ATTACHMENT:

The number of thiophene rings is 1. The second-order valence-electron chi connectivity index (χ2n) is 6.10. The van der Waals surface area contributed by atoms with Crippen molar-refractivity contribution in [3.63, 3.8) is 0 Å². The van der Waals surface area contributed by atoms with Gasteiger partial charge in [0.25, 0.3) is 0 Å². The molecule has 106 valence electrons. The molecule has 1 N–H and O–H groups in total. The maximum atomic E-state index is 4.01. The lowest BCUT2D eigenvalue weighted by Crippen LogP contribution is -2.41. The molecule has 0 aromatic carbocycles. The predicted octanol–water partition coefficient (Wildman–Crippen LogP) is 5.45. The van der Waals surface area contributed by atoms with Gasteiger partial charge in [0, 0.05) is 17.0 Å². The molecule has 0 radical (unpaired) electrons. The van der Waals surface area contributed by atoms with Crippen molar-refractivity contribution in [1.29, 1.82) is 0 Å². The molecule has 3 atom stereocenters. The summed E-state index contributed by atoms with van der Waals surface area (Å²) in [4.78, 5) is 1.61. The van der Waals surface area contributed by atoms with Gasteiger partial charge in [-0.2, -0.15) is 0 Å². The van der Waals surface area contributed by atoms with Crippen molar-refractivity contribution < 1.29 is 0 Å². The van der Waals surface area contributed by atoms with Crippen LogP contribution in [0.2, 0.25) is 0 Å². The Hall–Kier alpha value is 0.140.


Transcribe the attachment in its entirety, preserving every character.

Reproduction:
The number of thiophene rings is 1. The second-order valence-electron chi connectivity index (χ2n) is 6.10. The van der Waals surface area contributed by atoms with Crippen molar-refractivity contribution in [3.63, 3.8) is 0 Å². The van der Waals surface area contributed by atoms with Gasteiger partial charge in [0.25, 0.3) is 0 Å². The molecule has 106 valence electrons. The molecule has 1 N–H and O–H groups in total. The maximum atomic E-state index is 4.01. The lowest BCUT2D eigenvalue weighted by Crippen LogP contribution is -2.41. The molecule has 0 aromatic carbocycles. The predicted octanol–water partition coefficient (Wildman–Crippen LogP) is 5.45. The van der Waals surface area contributed by atoms with Gasteiger partial charge in [0, 0.05) is 17.0 Å². The molecule has 0 radical (unpaired) electrons. The van der Waals surface area contributed by atoms with Crippen molar-refractivity contribution in [1.29, 1.82) is 0 Å². The molecule has 3 atom stereocenters. The summed E-state index contributed by atoms with van der Waals surface area (Å²) in [4.78, 5) is 1.61. The van der Waals surface area contributed by atoms with Gasteiger partial charge in [-0.2, -0.15) is 0 Å². The van der Waals surface area contributed by atoms with Crippen molar-refractivity contribution < 1.29 is 0 Å². The van der Waals surface area contributed by atoms with Crippen LogP contribution in [0.2, 0.25) is 0 Å². The Hall–Kier alpha value is 0.140.